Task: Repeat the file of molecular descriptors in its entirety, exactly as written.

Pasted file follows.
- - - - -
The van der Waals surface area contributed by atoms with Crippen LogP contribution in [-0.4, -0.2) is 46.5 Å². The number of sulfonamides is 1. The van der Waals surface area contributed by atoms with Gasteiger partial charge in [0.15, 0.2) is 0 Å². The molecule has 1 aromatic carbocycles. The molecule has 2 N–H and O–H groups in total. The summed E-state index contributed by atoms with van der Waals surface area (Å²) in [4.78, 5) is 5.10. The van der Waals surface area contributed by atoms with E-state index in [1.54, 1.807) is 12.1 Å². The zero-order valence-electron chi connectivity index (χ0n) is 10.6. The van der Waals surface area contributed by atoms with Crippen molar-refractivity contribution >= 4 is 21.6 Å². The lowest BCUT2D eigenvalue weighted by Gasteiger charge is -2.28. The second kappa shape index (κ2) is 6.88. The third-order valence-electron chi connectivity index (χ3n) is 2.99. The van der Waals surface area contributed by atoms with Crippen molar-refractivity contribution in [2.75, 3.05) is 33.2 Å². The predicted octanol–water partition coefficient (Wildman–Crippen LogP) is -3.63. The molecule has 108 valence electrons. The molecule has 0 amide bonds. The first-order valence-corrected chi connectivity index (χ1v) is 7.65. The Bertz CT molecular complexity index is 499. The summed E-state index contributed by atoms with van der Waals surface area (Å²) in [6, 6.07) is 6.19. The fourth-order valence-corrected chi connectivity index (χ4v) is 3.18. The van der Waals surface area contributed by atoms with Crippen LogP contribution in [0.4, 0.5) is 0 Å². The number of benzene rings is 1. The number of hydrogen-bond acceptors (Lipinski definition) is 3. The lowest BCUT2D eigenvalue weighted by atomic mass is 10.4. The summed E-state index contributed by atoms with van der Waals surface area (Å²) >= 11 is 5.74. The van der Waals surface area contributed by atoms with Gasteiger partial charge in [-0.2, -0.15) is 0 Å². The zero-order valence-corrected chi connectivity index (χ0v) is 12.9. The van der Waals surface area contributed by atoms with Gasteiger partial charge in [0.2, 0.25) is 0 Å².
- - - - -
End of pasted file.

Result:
The van der Waals surface area contributed by atoms with Crippen LogP contribution in [-0.4, -0.2) is 46.5 Å². The number of sulfonamides is 1. The van der Waals surface area contributed by atoms with Gasteiger partial charge in [0.15, 0.2) is 0 Å². The molecule has 1 aromatic carbocycles. The molecule has 2 N–H and O–H groups in total. The summed E-state index contributed by atoms with van der Waals surface area (Å²) in [4.78, 5) is 5.10. The van der Waals surface area contributed by atoms with E-state index in [1.54, 1.807) is 12.1 Å². The zero-order valence-electron chi connectivity index (χ0n) is 10.6. The van der Waals surface area contributed by atoms with Crippen molar-refractivity contribution >= 4 is 21.6 Å². The lowest BCUT2D eigenvalue weighted by Gasteiger charge is -2.28. The second kappa shape index (κ2) is 6.88. The third-order valence-electron chi connectivity index (χ3n) is 2.99. The van der Waals surface area contributed by atoms with Crippen molar-refractivity contribution in [2.75, 3.05) is 33.2 Å². The predicted octanol–water partition coefficient (Wildman–Crippen LogP) is -3.63. The molecule has 108 valence electrons. The molecule has 0 amide bonds. The first-order valence-corrected chi connectivity index (χ1v) is 7.65. The Bertz CT molecular complexity index is 499. The summed E-state index contributed by atoms with van der Waals surface area (Å²) in [6, 6.07) is 6.19. The fourth-order valence-corrected chi connectivity index (χ4v) is 3.18. The van der Waals surface area contributed by atoms with Crippen LogP contribution in [0.4, 0.5) is 0 Å². The number of benzene rings is 1. The number of hydrogen-bond acceptors (Lipinski definition) is 3. The lowest BCUT2D eigenvalue weighted by atomic mass is 10.4. The summed E-state index contributed by atoms with van der Waals surface area (Å²) >= 11 is 5.74. The van der Waals surface area contributed by atoms with Gasteiger partial charge in [-0.2, -0.15) is 0 Å². The zero-order valence-corrected chi connectivity index (χ0v) is 12.9. The van der Waals surface area contributed by atoms with Gasteiger partial charge in [0.2, 0.25) is 0 Å².